Josh Davis
Josh Davis
Mar. 2, 2016

How Spinning National Security Could be the Death of Apple

“Short-term thinking is the greatest enemy of good government” -Anthony Albanese

A California federal magistrate has ordered Apple to provide software that will allow federal investigators to release data contained in the iPhone 5C of Syed Rizwan Farook, who, along with his wife, was behind the December 2015 terrorist attack in San Bernardino, Calif. Apple CEO Tim Cook refused.

What the news outlets want you to believe

Apple is not concerned with national security OR the Federal Government is, once again, overreaching its authority.

What the FBI wants you to believe

All the government is asking is for Apple to release the data and Apple’s non-compliance with this seemingly simple request is downright un-American… or worse: anti-American!

The Truth

“We have great respect for the professionals at the FBI, and we believe their intentions are good. Up to this point, we have done everything that is both within our power and within the law to help them,” said Apple CEO Tim Cook. But now the U.S. government has asked us for something we simply do not have, and something we consider too dangerous to create. They have asked us to build a backdoor to the iPhone.”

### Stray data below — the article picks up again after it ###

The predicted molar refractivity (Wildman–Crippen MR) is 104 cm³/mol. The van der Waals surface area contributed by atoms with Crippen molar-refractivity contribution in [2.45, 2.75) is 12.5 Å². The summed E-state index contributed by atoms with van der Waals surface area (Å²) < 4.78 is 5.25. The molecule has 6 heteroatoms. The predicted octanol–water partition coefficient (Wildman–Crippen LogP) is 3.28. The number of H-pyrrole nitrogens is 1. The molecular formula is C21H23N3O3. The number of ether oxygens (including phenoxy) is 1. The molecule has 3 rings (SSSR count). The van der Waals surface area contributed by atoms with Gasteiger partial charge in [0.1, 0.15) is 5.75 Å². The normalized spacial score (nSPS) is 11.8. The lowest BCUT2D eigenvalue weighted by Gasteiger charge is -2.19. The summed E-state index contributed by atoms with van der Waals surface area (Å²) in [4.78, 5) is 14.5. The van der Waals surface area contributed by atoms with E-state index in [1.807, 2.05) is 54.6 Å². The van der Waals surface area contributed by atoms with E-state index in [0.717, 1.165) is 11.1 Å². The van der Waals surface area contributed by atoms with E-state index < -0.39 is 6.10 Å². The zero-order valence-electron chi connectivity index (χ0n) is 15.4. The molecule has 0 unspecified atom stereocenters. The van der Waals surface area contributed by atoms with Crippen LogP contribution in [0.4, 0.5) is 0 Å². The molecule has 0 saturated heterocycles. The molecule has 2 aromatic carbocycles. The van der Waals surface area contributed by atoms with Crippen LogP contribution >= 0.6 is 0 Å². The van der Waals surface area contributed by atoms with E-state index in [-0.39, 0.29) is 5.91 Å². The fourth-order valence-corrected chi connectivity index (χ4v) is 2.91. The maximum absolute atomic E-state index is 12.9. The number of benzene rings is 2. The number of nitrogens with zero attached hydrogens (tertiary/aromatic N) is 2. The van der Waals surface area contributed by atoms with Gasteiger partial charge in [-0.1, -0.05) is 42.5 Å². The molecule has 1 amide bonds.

apple iphone

So there you have it – build a backdoor to the iPhone? WHAT?!?! How bad can that be?

Apple has long been revered as better than the competition when it comes to Security on their devices and with their apps… until recently.  Last year, an analysis of 1,612 of the most popular Mac apps and 200 iOS apps found more than 88.6% of the kit using flawed pieces of the operating systems were exposed to the XARA attacks, making all sorts of data available to willing hackers.

If you think that’s an isolated incident, Google “Apple Security Issues.” There are too many to mention in a blog.

So how bad can it be for Apple to create a backdoor to its own device? Or, even further, to issue a new IOS that has this new feature embedded?

I would liken it to asking any manufacturer, struggling to seal the holes in an already-leaking boat, to willfully put a few more holes in it. Once a backdoor is created, which is really the issue at hand, the security risk grows exponentially.

Further, if Apple can be forced to issue a new OS, Android can’t be far behind; and there are far more Android devices than Apple devices.

So is there another way for all parties to get what they want? Well, Apple and the FBI were working together to unlock the necessary data on Farook’s phone until the unusual request hits the news out of nowhere.

So why is this still in the news? What do you think?